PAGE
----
June 6, 2012

Struggling

Last night's outcome in Wisconsin is troubling for many reasons.  From what I read, Walker used tremendous amounts of anonymous money to spread complete disinformation.  In this world, disinformation works, because so many people are low information voters.  I know several people who vote based on completely half-assed information.

These Republican voters can't identify Grover Norquist, may not have heard of the Supreme Court case Citizens United, and probably aren't aware of the Koch brothers.  I have run into several who had no idea that Norquist dominates the Republican party tax policy.

None of that stops them from voting Republican, mind you.  Just as learning about torture or cuts for the disabled didn't stop them.  And the fact that so many of them are Christians just makes it all the worse.  I know that Leighton is correct in why these people vote the way they do--I get that in my head.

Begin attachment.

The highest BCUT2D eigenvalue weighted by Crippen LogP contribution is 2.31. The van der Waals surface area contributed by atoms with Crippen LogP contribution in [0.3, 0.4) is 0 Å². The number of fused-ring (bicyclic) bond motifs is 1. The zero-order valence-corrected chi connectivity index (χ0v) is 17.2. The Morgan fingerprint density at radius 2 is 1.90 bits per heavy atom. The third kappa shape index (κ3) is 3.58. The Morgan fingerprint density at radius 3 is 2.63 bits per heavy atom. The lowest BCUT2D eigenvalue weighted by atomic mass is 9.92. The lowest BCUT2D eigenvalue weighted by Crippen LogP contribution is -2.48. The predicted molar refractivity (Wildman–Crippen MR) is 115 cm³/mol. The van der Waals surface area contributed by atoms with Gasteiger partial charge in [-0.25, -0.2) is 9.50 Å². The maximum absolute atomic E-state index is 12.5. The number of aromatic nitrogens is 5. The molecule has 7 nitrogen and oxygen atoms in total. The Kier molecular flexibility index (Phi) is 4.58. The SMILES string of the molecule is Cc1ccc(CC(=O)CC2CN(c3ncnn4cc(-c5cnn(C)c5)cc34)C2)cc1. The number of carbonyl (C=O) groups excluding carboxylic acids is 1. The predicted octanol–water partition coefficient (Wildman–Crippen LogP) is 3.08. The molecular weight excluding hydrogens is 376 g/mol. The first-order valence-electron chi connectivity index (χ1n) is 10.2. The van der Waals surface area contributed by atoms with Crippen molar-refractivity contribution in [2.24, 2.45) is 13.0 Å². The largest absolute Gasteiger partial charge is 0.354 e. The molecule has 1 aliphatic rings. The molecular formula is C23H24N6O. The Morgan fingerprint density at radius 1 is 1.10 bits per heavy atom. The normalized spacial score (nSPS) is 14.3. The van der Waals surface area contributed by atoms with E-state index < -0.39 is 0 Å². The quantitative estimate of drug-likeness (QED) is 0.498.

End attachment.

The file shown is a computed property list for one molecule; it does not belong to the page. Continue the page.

But the kid who grew up going to vacation bible school and revival meetings is struggling with the fact that my Christian friends don't actually care about others outside their view.  Oh sure, all of them do some for the poor.  I get that too.  But at the same time, they vote for policies that harm others--and don't care.  Their "relationship" with God is so powerful in their life that they can't manage to give a flying fuck about some poor disabled person who just lost some assistance.  Just as they didn't care when our government tortured people to death in their name.  Their God either communicates so badly that they can't hear--OR he doesn't mind torture and poverty either.

One Christian friend told me that Jesus said "the poor will always be with us," so we should just do what we can, cut government programs, and trust that "God is in control."

Jesus.

Are they trying to recruit for atheism?  Because that is unbelievable.  But on every issue--women's health and pay equity; poverty; the environment; torture and war; tax policy, etc. these good Christians in prayer and "quiet time" can't seem to care.

I am trying to believe.  But you guys are not helping.